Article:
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0132 Notes on Marco Polo : vol.1
Notes on Marco Polo : vol.1 / Page 132 (Color Image)

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doi: 10.20676/00000246
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(« Cacanfu »), Tê-chou (on the Grand Canal), Kao-t'ang, and Tung-ping-fu (see «Tundinfu »). I show elsewhere that Polo passed through the modern Tê-chou (see « Ciangli »). Thus «Cacanfu» is certainly Ho-chien-fu. The Yung-lo ta-tien, 19423, 18 b, states definitely that the postal road from Peking to Hang-chou and Fu-chien went through Ho-chien-fu.

The name of Ho-chien goes back to the Han; it was a chün under the Wei (T'o-pa) and the T'ang, and became a fu, Ho-chien-fu, under the Northern Sung; the Yüan made a lu of it in 1265 (YS, 58, 9 b). Surprise has sometimes been expressed at Polo calling fu what was a lu in the Mongol period; but if Polo never uses lu, neither do the Persians. As a matter of fact, the lu (already existing in Sung and Chin times) were the seats of tsung-kuan fu, or « general administrations», and the name lu has never been much in use; the Ho-chien [lu tsung-kuan-]fu went on being called Ho-chien-fu, as it had been under the Sung, and was to be under the Ming and the Ch'ing; the case is the same for all lu of the Mongol period. The itinerary of 1276 translated by MOULE (TP, 1915, 401) uses « Ho-chien-fu » just as Polo does.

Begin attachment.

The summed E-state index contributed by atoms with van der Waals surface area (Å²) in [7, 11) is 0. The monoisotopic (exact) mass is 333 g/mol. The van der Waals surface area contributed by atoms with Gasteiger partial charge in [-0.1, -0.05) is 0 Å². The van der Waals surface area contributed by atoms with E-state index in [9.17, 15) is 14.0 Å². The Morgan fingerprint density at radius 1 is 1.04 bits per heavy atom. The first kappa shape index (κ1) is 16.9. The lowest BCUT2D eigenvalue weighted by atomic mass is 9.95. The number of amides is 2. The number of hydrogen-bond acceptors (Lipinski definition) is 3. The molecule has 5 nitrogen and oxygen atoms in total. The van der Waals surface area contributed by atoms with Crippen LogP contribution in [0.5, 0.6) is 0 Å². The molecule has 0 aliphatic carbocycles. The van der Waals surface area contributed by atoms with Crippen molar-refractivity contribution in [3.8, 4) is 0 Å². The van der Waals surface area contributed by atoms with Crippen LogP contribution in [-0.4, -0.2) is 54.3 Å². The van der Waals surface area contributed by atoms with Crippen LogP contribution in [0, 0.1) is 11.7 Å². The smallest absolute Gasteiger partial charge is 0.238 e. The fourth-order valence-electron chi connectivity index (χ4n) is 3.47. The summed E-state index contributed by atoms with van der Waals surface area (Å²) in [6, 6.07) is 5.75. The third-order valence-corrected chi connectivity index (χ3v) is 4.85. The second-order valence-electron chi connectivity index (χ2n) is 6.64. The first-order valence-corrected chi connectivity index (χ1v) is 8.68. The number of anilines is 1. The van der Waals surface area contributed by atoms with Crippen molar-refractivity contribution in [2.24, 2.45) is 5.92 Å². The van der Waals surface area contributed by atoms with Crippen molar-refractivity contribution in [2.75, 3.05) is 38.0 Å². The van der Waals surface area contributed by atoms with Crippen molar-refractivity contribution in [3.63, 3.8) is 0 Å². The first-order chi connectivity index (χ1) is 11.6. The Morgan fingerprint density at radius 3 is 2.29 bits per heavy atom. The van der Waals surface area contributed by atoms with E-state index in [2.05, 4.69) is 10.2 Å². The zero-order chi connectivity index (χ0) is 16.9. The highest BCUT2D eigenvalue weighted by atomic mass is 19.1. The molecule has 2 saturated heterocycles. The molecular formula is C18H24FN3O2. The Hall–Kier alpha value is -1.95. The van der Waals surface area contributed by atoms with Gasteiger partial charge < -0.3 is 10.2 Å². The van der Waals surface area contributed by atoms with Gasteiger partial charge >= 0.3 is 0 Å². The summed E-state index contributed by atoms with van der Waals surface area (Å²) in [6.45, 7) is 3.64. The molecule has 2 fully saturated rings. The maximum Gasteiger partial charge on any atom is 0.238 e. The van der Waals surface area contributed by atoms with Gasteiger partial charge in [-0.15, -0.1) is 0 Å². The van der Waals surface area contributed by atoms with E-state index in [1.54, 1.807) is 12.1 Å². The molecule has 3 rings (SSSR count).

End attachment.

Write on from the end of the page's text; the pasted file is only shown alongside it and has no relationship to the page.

The « great river » mentioned by Polo may be the~.

~ it :07 Hu-t'o-ho, a river which has undergone many changes of course, but which, even in the Mongol period, must have passed far to the south-east of Ho-chien-fu; in such a case, Polo would speak of a river which flowed through the prefectural district of Ho-chien-fu, but not through Ho-chien-fu itself. Nevertheless, it is more probable that Polo refers to the river which passes through Ho-chien-fu itself and which seems to have been a much more important water-course in the 13th cent. than it is now; river conditions in that part of Northern China have altered considerably in modern times. In YS, 64, 8 a, the «River of Ho-chien » is one of 18 watercourses to each of which a special paragraph is devoted.

The Yung-lo ta-tien (19426, 4 b) has preserved a list of the Yüan postal stations from Cho-chou to Ling-chou, which it may be worth-while giving here : from Cho-chou (see « Giogiu »), due south, 70 li to Hsin-ch'êng; south slightly east, 70 li to Hsiung-chou; 60 li to Jên-ch'iu; 60 li to Ho-chien (_ « Cacanfu »); 60 li to Hsien-chou; 70 li to Fou-chêng; 60 li to Ching-chou; 90 li to Ling-chou (see «Ciangli» = Tê-hsien). This is still the road to-day.


cacciar modun F, FA, L cacciar mondum FB caciamordin P caciamordoi VA

caczarmodin Ii caziamondun S chaccia triodum L'l chatai V

chazumondun VL tarcarmondu TA' tarchar mundo TA3

Neither the name, nor its location has as yet been identified. In 1920, I had said to

CORDIER that «Cacciar modun» (as most mss. give it) was probably the pû   Ha-ch'a-mu-